I started writing this post the day after my good friend Chris Royal passed from this life. (I’ve had editors tell me never to start an article or post in this manner, but in my zombie-fied, mind-blown state, I can’t find the emotion or sense to begin any other way.)
In our Highland County community, it seems we’ve recently (and in the past several years) endured many sudden tragedies.
With a hot blade, Death has sliced loved ones from our lives and our community leaving us seared with the shock and pain of an abruptly-opened wound.
Not a proverbial slap in the face. Oh, no. A punch. Directly on the nose or in the gut, whichever analogy you prefer.
Absolute, surreal, unbelievable, inconceivable, stupifying shock.
With each cataclysm, we all swear (and are correct in saying) “Our community will never be the same again.”
And, we’re right.
Whether it be Chris’s passing or the absolution of another equally-important life, it rocks you. It rocks us.
Why are these wonderful souls taken from us so quickly? Without any explanation?
Why do people like Chris, who was so full of goodness and happiness, leave this world too soon?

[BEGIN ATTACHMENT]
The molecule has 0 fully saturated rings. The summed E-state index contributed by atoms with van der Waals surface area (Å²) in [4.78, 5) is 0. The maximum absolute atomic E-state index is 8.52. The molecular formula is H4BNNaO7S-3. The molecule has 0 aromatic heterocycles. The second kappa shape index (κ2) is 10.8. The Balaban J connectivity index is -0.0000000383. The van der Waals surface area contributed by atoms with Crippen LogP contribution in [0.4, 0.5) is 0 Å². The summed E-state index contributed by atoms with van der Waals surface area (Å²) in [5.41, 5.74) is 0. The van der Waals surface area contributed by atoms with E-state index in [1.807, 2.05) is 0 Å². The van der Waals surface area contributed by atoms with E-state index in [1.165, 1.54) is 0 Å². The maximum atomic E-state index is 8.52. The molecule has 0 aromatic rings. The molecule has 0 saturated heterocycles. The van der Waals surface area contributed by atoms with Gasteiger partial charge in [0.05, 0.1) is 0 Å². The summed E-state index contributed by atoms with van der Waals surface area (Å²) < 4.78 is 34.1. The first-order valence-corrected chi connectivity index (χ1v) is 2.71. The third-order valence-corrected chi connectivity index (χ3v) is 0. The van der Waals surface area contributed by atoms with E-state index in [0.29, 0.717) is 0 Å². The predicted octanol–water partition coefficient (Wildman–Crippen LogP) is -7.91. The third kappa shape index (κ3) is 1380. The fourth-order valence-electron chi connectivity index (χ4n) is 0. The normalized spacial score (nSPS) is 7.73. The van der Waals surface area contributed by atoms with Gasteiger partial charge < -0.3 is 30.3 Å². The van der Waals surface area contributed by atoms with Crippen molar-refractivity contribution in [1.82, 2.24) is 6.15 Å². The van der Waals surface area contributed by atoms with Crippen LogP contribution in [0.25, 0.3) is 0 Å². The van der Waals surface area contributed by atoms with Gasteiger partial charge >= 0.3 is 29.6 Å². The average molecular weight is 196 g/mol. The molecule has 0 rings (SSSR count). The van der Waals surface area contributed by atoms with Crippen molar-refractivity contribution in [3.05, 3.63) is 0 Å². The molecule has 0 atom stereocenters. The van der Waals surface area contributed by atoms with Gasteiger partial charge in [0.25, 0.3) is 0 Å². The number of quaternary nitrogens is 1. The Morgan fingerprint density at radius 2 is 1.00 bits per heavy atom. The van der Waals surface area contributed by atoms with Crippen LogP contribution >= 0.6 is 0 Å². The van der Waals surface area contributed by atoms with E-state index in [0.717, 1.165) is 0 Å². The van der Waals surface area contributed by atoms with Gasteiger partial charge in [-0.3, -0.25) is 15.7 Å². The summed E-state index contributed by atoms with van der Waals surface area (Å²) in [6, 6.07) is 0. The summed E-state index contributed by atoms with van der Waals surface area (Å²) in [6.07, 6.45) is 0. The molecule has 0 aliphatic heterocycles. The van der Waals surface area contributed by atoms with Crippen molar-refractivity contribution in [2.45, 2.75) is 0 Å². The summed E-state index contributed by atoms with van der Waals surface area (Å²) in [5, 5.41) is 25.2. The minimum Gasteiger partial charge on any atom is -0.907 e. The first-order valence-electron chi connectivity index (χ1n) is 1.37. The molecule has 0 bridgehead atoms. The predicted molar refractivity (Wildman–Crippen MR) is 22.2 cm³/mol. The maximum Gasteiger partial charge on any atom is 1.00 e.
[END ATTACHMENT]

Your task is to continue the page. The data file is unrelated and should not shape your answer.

In only 36 years, I’ve experienced many losses. Some from death, and others from the perils of life.
The more I experience loss, the more I’m able to understand it. (Not that it always makes it easier. Though, sometimes, it does.)
Some of my passed loved ones experienced significant tragedy and struggling either in their life and/or in their final days. For those, while it’s not easy to say goodbye, it’s easier knowing they’re at peace.
For people like Chris… who were snatched from us in, literally, an instant… it leaves us in a state of shock. The kind that has you really believing, “This has to be a bad dream,” even days later. Even weeks later. This is the kind of shock that makes everything appear to be moving in slow motion. Rattling your soul to its depths. So much so, you can almost actually feel your heart break a little. Split. Crack.
Shock that leaves you wandering through the following days not knowing what to do, when to eat, what to think, or how to carry on.
It’s one step at a time.